You hear the rush of footsteps outside your classroom door, bodies jostling, crying and shouting. The sound you had been trying to dismiss as a car engine misfiring has gotten closer and is now unmistakable as small arms fire. It is at that moment you realise this is no drill, this is an “active shooter” situation.
Fortunately, you attended your teacher firearms training only last week, and have a 9mm handgun in the top drawer of your desk. It is loaded, and all you have to do to protect these kids is step out into the hallway, line up your sights on a teenage boy and pull the trigger.
What happens next … ?
Scenario number 1 You freeze
The reality of the situation hits you like a sledgehammer, and the fear of being shot will not allow you to open that door and become a target. Maybe you lock the door, maybe you tell the kids to be quiet, maybe you try and evacuate through a window. But in this scenario you are no better able to assist this situation than any of the other thousands of teachers who have been in your shoes.
Scenario number 2 – You fire
The adrenaline kicks in, and with a heroic rush of blood you open the door, raise the gun, and unload the full clip at the armed kid striding down the corridor. What the movies don’t tell you is that rifles are quite accurate, handguns are not. That scene in pulp fiction where the man unloads a large pistol at the two gangsters and misses at almost point blank range, is not the exception, it is the norm. Yes a skilled shooter with a well calibrated pistol can hit a human sized target at 100 metres fairly reliably. A new shooter will struggle to hit a life sized target at 10 metres. In real world shootout scenarios where the adrenaline is high, it is not uncommon for shooters to miss life sized targets at a few metres range up to 70% of the time.
In this scenario the most likely outcome is that you miss, and the teen armed with a rifle who has been shooting all morning shoots you in return fire. That is the best case, the worst case, is that those bullets you fired actually add to the casualty count as you wound or kill other kids trying to flee.
Scenario number 3 – You can’t pull the trigger
Military enthusiasts are often surprised at how even professional soldiers are averse to killing. There is a moral prohibition in most of us that holds us back at the critical moment. SLA Marshall’s definitive study on world war II firing rates, shows that up to 75% of riflemen did not fire, even when under fire themselves. Data from other battles shows that even those who do fire, often fire high or fire low. Even trained soldiers find it hard to pull the trigger when a person is in their sights.
In the vietnam war, that non-firing rate had reduced to 5%, as had the rate of ineffective fire. This was achieved by lengthy psychological training, soldiers were not just taught how to fire their weapons, they were taught to shoot at human looking targets, they were taught to dehumanise the enemy and they were taught to react and shoot at the enemy instinctively on command. Vietnam era military training was a breakthrough in the use of behavioural desensitisation to “take the safety off” the human mind when holding a weapon.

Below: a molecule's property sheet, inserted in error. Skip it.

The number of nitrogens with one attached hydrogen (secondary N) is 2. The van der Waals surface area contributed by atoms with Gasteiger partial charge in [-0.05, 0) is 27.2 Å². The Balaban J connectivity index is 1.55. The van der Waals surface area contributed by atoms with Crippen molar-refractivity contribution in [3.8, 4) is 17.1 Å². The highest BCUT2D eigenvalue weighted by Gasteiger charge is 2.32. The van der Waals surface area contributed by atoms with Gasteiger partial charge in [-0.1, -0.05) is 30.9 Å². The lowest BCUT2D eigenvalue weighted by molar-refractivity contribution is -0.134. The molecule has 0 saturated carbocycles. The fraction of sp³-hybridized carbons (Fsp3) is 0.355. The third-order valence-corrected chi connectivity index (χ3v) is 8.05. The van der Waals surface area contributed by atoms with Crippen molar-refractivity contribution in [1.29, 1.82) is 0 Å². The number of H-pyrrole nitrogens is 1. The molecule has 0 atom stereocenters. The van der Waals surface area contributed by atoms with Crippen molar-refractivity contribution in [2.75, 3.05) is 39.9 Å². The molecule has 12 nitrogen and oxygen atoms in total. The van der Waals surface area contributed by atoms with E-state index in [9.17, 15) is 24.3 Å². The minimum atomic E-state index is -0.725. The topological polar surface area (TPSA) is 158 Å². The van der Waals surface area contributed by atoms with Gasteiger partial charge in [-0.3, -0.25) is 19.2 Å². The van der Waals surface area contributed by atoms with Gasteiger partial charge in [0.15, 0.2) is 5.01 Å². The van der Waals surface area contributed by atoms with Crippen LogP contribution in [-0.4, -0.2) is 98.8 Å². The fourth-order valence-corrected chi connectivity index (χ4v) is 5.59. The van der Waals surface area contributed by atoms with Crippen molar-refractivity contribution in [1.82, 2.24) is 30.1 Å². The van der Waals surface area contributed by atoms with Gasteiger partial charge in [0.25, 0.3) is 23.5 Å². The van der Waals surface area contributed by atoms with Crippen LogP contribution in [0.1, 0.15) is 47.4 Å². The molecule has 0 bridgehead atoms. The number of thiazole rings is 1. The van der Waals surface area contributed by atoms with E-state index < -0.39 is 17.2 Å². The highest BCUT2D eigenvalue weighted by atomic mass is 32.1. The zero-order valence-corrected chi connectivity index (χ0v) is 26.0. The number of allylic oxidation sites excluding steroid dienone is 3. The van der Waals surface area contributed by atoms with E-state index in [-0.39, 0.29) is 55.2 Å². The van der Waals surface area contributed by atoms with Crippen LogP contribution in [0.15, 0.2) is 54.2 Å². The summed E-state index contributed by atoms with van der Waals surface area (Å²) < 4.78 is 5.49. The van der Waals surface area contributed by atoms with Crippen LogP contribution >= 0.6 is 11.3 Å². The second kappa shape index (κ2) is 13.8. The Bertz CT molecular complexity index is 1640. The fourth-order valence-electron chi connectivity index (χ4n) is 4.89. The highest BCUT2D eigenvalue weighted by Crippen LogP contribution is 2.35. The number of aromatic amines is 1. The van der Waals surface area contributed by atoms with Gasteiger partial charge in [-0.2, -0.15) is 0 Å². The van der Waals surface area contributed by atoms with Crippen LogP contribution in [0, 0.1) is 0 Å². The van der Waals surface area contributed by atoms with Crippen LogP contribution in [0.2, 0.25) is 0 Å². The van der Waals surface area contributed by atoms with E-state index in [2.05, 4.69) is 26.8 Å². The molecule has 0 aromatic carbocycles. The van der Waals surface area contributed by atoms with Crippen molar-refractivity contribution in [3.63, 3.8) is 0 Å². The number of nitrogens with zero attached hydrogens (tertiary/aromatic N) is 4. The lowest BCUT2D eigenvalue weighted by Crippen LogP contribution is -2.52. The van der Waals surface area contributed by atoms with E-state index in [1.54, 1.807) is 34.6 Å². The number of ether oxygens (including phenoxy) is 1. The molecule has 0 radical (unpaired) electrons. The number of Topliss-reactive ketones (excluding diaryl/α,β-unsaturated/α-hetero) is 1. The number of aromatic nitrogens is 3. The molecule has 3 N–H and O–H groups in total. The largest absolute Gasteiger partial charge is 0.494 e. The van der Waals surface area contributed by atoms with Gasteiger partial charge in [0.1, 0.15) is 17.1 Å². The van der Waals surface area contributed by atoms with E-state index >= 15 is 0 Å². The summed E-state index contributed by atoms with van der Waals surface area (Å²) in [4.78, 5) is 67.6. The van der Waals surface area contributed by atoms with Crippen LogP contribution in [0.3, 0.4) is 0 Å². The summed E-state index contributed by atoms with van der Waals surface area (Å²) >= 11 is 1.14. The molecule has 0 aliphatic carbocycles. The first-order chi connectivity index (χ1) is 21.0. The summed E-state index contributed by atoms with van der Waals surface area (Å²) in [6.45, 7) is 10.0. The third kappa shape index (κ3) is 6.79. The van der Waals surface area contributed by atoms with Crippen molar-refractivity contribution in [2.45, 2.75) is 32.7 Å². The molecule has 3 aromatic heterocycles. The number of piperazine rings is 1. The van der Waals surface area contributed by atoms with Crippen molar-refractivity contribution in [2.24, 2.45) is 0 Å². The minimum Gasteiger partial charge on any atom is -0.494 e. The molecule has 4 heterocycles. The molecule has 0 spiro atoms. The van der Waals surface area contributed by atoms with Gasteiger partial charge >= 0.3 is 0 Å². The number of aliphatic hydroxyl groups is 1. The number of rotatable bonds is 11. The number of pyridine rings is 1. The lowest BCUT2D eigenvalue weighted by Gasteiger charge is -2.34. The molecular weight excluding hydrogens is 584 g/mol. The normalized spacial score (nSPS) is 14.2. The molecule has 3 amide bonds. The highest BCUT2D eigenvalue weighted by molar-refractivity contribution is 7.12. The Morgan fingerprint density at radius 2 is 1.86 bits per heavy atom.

Unfortunately, in Vietnam, as a result of this training, the rate of “collateral damage” during this conflict (military euphemism for war crimes) also skyrocketed. Just teaching a kid to use a rifle and shoot to kill without thought is effective at allowing people to kill, but there needs to be differentiation.
Today’s military uses many of the same desensitisation techniques to allow soldiers to shoot, but with one key difference; the use of shoot / no-shoot drills. Target pops up and its looking menacing and carrying a weapon – SHOOT, target pops up and it’s a civilian running toward you carrying a baby – NO-SHOOT, raise targets.
These drills are effective at allowing soldiers to fire on live humans, but also to restrain them from firing on civilians. This training is the current state of the art in allowing people to be able to pull the trigger when needed, but also teaching restraint. These methods of training in many cases were pioneered in the USA, and as such are well understood by their military and law enforcement complex.
The question is: what type of training is being proposed for teachers ? America has a few choices here …
1/ Take the cheap option. Train teachers to use weapons, and desensitise them to using them when they need to. You now have an army of around 3 million teachers who are ready and able to shoot and kill students when provoked. It is also worth noting that we now have more well armed and trained potential school shooters.
2/ Train them properly. Shoot-No Shoot training doesn’t come cheap, those rifle ranges with the pop up switchable targets cost decent money to build and operate. This training is not one off it is continuous. Even well trained soldiers are not sent to battle after a few months off without fire training refreshers. So now we have a well trained army of professional teacher soldiers
3/ Spend the money on something useful. I cant even pretend to be a school shootings expert (despite a PhD in behavioural problems in children), but there are people who are who have data. Like all complex problems there is not a single solution. Poverty will be part of the picture, as will failing education systems, as will mental health systems as will gun regulation.
You can have a society that is well armed
You can have a society where it is safe to walk down the streets without being shot
And you can have a society where there is gross wealth inequality
But you can can only have two of the above. It is time for America to make some choices.
- S.L.A. Marshall, Men Against Fire: The Problem of Battle Command in Future War (New York: William Morrow, 1947).
- D. Grossman, On Killing: The Psychological Cost of Learning to Kill in War and Society (Back Bay Books, 2009)